Goodreads helps you keep track of books you want to read.
Start by marking “In the Shadow of Statues: A White Southerner Confronts History” as Want to Read:
In the Shadow of Statues: A White Southerner Confronts History
Enlarge cover
Rate this book
Clear rating
Open Preview

In the Shadow of Statues: A White Southerner Confronts History

4.06  ·  Rating details ·  1,832 ratings  ·  347 reviews
The New Orleans mayor who removed the Confederate statues confronts the racism that shapes us and argues for white America to reckon with its past. A passionate, personal, urgent book from the man who sparked a national debate.

"There is a difference between remembrance of history and reverence for it." When Mitch Landrieu addressed the people of New Orleans in May 2017 abo
...more
Hardcover, 227 pages
Published March 20th 2018 by Viking
More Details... Edit Details

Friend Reviews

To see what your friends thought of this book, please sign up.

Reader Q&A

To ask other readers questions about In the Shadow of Statues, please sign up.
Popular Answered Questions
Luke Johnson The N word appears a few times but I agree this book would be a very good church read as it deals with issues of social justice and racism. It's very…moreThe N word appears a few times but I agree this book would be a very good church read as it deals with issues of social justice and racism. It's very thought provoking as to just what we see and how others may see the same thing. Would probably create some good discussion. (less)

Community Reviews

Showing 1-30
4.06  · 
Rating details
 ·  1,832 ratings  ·  347 reviews


More filters
 | 
Sort order
Shavon
Mar 29, 2018 rated it it was amazing
Shelves: history
People are somehow reading this history book and getting distracted by the fact that the author is a politician. But let's not be so cynical that we overlook the issue of race solely because someone in the public square is raising it. A white politician is an ideal messenger for an historical account of race relations in the Deep South and the rest of the U.S.

This is a book review of the content of Mayor Landrieu's message and the manner of his delivery. I love the fact that Landrieu chose to d
...more
Perry
Jan 01, 2019 rated it liked it  ·  review of another edition
From the courageous former mayor of New Orleans who suffered scathing attacks and physical threats for removing the Confederate statues in the city, an admirable and frank memoir that is quite uneven in the telling. I wish he'd hired a professional to help him write it. Plus, it lacked that deeper reflection I have read in similar quasi-memoirs..
Stuart
Mar 15, 2018 rated it liked it
There’s a lot to like about this book. Mitch Landrieu, mayor of New Orleans, gives, I think, an honest and down-to-earth account of his life, from his youth growing up in New Orleans, to his early tangles in state legislature with neo-Nazi David Duke, to Hurricane Katrina and its aftermath, and finally, to the removal of the four Confederate monuments from New Orleans in 2017.

I appreciated that Landrieu’s recollections felt clear-eyed, and he doesn’t mince words—he is vocal in his admonition of
...more
Jill Meyer
Mar 20, 2018 rated it it was amazing
I'm trying to read up on possible Democratic candidates for the 2020 presidential race. Mitch Landrieu, currently mayor of New Orleans and formerly Lt Governor of Louisiana, has been mentioned as a dark horse, lurking on the edges of the political landscape. Landrieu's new book, "In the Shadow of Statues: A White Southerner Confronts History", is a good look at three major issues that he has handled in his time in the two major offices he has held in Louisiana.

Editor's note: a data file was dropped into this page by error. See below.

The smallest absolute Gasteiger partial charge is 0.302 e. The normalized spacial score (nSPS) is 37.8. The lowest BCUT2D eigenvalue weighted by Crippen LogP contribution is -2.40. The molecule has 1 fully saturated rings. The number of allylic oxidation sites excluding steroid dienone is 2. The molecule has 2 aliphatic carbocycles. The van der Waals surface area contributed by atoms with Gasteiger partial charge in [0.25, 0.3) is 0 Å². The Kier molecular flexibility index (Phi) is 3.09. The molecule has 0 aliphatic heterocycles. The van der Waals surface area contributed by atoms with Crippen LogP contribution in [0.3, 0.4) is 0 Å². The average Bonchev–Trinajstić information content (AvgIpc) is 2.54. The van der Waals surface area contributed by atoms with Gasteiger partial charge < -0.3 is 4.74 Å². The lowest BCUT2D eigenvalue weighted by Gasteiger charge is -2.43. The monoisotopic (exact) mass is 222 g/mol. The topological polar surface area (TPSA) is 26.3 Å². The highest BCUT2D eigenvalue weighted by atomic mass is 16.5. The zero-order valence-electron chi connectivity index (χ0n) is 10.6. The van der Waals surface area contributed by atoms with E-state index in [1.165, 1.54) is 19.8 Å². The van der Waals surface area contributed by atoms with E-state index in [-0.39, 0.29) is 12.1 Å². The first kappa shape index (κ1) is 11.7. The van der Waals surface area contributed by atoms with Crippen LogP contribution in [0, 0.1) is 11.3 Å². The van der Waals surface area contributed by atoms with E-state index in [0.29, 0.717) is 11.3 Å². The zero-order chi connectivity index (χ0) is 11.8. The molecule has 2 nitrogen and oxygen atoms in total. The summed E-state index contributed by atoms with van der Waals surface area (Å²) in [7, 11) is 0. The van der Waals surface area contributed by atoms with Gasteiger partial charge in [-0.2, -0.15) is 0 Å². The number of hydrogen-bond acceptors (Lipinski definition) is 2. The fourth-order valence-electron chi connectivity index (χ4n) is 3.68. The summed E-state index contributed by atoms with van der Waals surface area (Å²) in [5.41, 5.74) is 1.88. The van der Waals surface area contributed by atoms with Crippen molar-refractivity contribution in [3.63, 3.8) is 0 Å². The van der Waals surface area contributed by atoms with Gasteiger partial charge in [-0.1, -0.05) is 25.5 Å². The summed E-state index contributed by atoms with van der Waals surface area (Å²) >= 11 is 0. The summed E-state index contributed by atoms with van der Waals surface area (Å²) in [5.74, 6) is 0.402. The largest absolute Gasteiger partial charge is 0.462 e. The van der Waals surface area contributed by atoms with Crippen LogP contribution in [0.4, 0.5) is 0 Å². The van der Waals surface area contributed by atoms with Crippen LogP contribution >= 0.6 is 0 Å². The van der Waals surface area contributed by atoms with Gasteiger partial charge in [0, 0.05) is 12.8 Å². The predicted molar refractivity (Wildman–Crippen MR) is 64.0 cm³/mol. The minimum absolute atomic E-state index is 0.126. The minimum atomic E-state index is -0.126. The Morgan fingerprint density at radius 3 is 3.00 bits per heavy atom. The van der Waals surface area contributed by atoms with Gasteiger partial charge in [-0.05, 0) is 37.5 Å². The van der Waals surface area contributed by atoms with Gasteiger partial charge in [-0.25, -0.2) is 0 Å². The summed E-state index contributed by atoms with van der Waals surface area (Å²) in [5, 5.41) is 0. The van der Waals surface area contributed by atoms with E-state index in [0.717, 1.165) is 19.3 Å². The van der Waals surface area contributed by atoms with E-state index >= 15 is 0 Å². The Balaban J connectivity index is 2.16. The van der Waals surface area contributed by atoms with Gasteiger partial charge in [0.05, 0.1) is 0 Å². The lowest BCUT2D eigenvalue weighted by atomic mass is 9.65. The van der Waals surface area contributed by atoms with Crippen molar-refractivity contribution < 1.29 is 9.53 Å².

Landrieu writes about his family -
...more
Sean Chick
Apr 29, 2018 rated it did not like it
A brief book commissioned by a mayor (there is no way he wrote this) who was vaulted to moderate political stardom for defeating inanimate objects. The truth is under Landrieu New Orleans has rapidly gentrified, with its black population declining and forced to the West Bank. The culture is actively diluted as residents are forced out by AirBNB. I live across from the Faubourg Treme, birthplace of Jazz and America's oldest integrated neighborhood. Beauregard of statue fame once lived there. It i ...more
Christine
If you are following or taking part in the debate over the Confederate Statues, this book is a must read. Landrieu not only provides some autobiographic details, but he also removed the statues in New Orleans. His story about how he reached that decision and how he learned the history of the statues as well how they are seen by people of color.
Marjorie
May 28, 2018 rated it it was ok  ·  review of another edition
This book was too much like a political campaign ad for my taste.
Chris
Apr 09, 2018 rated it it was amazing
One can’t help but wonder if this book will be a launching pad to the presidency as Obama’s “Dreams of My Father” was. It’s sincere and passionate. Mitch comes off as the next Bill Clinton but without the sleaze. He tells his life story as well as the trauma of Hurricane Katrina. If you read the acknowledgments at the end of the book you might question how much of the book he actually wrote with thanks to speech writers and journalists. However, if you have seen him on television speaking about ...more
Jeri Rowe
May 30, 2018 rated it liked it
Shelves: pleasure-read
I grew up in the cradle of the Civil War, a city where Fort Sumter is part of who we are -- and always will be.

I'm from Charleston., S.C. Do love that city with all its flaws. When I was young, my family attended a church downtown that had a gym right across from the slave market. I always walked through that place because it was a like a maze for me. It stretched for a few blocks, had a concrete floor, a low roof and oppressively hot in the summer even with it open to the street on both sides.
...more
Susan Iannaccone
Perfect